Their words are important, but how they present themselves nonverbally is an important factor, too.
12. Be conversational
The interview format should not just be ‘question, answer, question answer”. Make sure you are including some conversation to 1) make everyone more comfortable 2) get to know the candidate on a deeper level.
You want to show the candidate you aren’t just a robot who asks questions and that you want them to be able to show their personality too.
13. Dig for answers
Since you only have limited time with a candidate, it’s important to get real answers. Don’t let a generic or rehearsed answer slide; instead, dig for more information and ask follow-up questions. You can push for more information, but do move on if you sense that a candidate is uncomfortable.
14. Ask behavioral questions
Questions that start with, “Tell me about a time when you…” help show how candidates have dealt with challenges in the past. This is a great way to gauge their decision-making skills and what they learned from past experiences.
You can also ask questions that begin with “How would you deal with...” to see how they would solve potential problems.
15. Involve a few others
Instead of a one-on-one interview, invite some other colleagues to join in. Make sure to sit in a way that’s not too intimidating to the candidate. This will let you get a few more opinions. If the person is hired, then these colleagues can take ownership of the hire and have reasons to help that person succeed once they are on the team.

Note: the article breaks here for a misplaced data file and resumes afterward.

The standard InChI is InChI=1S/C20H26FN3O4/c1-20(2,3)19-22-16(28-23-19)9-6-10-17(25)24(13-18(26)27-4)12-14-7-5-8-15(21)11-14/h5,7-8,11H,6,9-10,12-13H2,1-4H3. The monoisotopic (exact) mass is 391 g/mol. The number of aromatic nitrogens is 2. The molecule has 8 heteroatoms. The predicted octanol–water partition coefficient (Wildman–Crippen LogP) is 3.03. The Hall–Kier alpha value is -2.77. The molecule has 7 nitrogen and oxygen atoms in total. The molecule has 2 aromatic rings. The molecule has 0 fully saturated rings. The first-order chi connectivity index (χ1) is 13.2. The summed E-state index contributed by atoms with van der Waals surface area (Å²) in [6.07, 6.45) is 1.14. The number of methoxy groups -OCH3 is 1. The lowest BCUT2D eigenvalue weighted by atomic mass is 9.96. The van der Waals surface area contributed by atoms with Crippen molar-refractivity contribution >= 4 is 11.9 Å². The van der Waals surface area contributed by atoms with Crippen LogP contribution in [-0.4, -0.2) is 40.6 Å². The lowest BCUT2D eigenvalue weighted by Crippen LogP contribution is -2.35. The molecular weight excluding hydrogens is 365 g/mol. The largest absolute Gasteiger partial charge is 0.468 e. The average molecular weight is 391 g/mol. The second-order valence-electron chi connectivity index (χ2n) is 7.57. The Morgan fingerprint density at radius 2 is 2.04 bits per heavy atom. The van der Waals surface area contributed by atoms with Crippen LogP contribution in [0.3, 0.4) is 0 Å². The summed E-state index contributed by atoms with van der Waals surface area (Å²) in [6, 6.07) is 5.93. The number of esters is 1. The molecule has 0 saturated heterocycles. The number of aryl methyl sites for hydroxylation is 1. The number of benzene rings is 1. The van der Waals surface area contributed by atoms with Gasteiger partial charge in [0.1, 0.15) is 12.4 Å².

16. Look for real solutions
Make sure the person you’re hiring can really do what you need them to do. If you’re hiring a chef, have them cook you a meal. If you are looking for a writer, have them complete a sample article. Lots of candidates look great on paper, but make sure they can actually solve your problems by putting it to the test.
It's not just important for a job candidate to master the art of the post-interview followup, it's your responsibility too! Make sure to follow up by email or phone, regardless of whether they got the position or not.
Honest communication will keep you in good favor in case another position opens up. It is good courtesy to thank them for their time at the end of the interview.